Police said on Sunday that a probe into then-president elect Reuven Rivlin was finished before he was sworn in, and that the police and the attorney general found no reason to open a criminal investigation of the president.
“After he was elected, we received information that said he had received money years ago, we checked and found no wrong doing,” said spokesman for Lahav 433 – the National Crime Unit of the police.
Channel 2 reported Sunday night that Attorney-General Yehuda Weinstein authorized legal authorities to check whether Rivlin illegally received donations from a businessman who was jailed for bribery.
The report accused Rivlin of receiving monthly sums of thousands of shekels for an extended period of time some 10 years ago from David Appel, a real estate developer who was sentenced to threeand- a-half years in prison in July 2010.
Weinstein reportedly told police to check the matter without opening a formal criminal investigation.
Channel 2 quoted a source involved in the probe who said that the information checked was “not dramatic” and expressed doubt that it would lead to a criminal investigation.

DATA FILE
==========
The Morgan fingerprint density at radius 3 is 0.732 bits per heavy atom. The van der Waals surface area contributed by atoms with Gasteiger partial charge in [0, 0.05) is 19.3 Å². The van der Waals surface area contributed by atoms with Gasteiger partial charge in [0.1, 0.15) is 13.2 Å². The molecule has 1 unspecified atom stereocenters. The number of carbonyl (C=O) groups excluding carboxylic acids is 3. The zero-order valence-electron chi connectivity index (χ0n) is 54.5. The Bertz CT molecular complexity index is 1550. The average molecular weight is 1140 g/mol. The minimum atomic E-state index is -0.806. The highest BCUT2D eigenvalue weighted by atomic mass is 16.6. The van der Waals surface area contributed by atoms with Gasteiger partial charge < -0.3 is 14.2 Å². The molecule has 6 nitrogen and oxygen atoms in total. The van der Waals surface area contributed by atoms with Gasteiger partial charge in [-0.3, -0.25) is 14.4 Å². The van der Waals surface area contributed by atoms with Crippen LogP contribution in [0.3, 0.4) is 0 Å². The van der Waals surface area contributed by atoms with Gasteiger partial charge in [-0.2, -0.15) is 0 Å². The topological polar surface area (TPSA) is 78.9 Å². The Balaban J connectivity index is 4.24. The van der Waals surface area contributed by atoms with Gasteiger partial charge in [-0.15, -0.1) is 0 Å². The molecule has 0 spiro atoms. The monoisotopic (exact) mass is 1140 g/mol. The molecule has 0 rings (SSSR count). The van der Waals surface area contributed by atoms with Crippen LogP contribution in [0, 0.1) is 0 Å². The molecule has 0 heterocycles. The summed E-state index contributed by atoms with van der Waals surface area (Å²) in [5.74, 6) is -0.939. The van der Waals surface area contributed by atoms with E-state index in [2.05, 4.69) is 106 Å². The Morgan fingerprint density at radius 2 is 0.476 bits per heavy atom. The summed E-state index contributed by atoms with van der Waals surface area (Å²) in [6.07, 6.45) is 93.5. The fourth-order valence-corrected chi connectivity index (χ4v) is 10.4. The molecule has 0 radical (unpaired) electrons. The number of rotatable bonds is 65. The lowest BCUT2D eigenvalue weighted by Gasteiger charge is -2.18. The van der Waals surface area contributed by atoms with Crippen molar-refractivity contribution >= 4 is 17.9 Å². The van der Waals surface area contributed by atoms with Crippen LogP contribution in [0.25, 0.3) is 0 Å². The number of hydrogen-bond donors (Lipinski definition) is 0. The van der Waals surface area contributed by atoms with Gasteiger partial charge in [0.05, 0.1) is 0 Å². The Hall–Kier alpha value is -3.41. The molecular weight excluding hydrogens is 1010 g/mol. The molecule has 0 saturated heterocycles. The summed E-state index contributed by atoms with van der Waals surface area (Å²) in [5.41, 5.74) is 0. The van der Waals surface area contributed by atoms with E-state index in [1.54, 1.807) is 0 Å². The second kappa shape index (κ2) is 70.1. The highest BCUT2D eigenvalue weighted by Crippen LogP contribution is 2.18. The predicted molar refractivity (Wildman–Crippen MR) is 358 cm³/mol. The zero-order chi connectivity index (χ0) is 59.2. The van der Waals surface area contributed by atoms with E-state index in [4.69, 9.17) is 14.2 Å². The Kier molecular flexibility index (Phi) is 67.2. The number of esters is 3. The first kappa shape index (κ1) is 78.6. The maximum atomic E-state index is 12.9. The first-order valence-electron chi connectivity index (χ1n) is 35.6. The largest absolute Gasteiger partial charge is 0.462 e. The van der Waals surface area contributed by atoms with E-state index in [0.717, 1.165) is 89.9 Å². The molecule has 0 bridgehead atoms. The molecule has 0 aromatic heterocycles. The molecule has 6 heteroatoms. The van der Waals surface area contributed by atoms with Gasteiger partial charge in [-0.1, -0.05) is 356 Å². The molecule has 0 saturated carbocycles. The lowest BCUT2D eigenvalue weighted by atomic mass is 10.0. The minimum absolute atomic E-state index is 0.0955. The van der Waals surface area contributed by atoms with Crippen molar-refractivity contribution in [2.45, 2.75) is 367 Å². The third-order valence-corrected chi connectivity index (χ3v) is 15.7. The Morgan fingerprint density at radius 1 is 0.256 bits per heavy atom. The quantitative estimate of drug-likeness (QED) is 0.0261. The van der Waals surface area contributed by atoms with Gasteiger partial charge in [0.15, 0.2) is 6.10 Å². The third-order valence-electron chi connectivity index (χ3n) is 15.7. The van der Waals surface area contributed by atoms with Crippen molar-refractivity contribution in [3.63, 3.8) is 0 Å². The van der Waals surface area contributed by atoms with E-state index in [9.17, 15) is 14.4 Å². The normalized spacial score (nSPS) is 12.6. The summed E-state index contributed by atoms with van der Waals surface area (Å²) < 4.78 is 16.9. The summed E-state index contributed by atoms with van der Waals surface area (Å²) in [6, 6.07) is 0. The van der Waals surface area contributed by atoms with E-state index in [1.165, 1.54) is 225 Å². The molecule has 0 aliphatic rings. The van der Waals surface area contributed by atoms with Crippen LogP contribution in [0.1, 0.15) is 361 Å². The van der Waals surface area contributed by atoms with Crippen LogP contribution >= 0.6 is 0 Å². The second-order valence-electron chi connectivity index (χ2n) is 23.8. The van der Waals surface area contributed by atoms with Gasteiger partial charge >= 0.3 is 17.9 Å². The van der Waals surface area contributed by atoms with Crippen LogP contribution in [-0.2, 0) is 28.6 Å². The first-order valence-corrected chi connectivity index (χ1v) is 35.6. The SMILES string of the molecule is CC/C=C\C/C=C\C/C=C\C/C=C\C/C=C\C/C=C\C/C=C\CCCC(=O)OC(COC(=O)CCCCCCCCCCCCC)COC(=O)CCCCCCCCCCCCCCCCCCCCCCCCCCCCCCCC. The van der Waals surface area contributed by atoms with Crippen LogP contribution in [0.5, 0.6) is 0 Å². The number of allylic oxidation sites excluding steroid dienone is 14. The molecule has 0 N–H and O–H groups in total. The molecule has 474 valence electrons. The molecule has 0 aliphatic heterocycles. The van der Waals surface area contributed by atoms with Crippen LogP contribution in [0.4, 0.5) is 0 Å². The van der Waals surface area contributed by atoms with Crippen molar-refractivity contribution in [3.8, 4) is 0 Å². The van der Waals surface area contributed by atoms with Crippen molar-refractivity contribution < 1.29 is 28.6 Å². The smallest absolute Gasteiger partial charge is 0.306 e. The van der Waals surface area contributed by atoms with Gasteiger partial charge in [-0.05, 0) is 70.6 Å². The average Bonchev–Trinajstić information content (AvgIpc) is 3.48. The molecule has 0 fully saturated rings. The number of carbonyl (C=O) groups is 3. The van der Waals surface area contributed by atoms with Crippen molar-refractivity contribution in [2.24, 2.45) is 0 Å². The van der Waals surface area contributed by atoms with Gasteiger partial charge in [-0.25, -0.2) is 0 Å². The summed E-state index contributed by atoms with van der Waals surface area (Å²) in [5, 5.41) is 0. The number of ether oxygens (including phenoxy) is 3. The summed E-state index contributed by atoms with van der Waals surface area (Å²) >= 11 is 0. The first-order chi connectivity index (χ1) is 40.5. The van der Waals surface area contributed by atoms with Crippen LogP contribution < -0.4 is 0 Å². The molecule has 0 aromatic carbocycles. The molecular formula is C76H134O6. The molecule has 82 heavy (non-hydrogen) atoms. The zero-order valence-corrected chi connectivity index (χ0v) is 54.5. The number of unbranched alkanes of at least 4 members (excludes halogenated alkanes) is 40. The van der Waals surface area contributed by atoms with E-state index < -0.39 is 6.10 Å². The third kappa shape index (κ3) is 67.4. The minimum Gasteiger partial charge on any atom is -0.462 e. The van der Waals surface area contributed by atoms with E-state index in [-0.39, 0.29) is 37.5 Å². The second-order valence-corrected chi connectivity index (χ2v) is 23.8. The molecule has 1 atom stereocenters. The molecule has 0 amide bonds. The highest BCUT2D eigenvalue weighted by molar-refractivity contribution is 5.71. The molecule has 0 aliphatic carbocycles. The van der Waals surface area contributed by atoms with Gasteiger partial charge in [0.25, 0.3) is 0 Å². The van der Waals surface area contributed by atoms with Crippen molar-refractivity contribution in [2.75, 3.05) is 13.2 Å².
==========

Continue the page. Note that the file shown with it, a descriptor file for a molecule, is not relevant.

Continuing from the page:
A source close to Rivlin said his ties with Appel had been checked by two attorney-generals and the case against him was closed.
Appel was convicted of giving bribes to former Lod mayor Benny Regev, former head of the Givat Shmuel Regional Council Zamir Ben-Ari, and former senior Israel Lands Administration official Oded Tal.
Rivlin was elected June 10 after a race in which his opponents Binyamin Ben-Eliezer and Silvan Shalom faced criminal investigations.
Yaakov Lappin and Ben Hartman contributed to this report.
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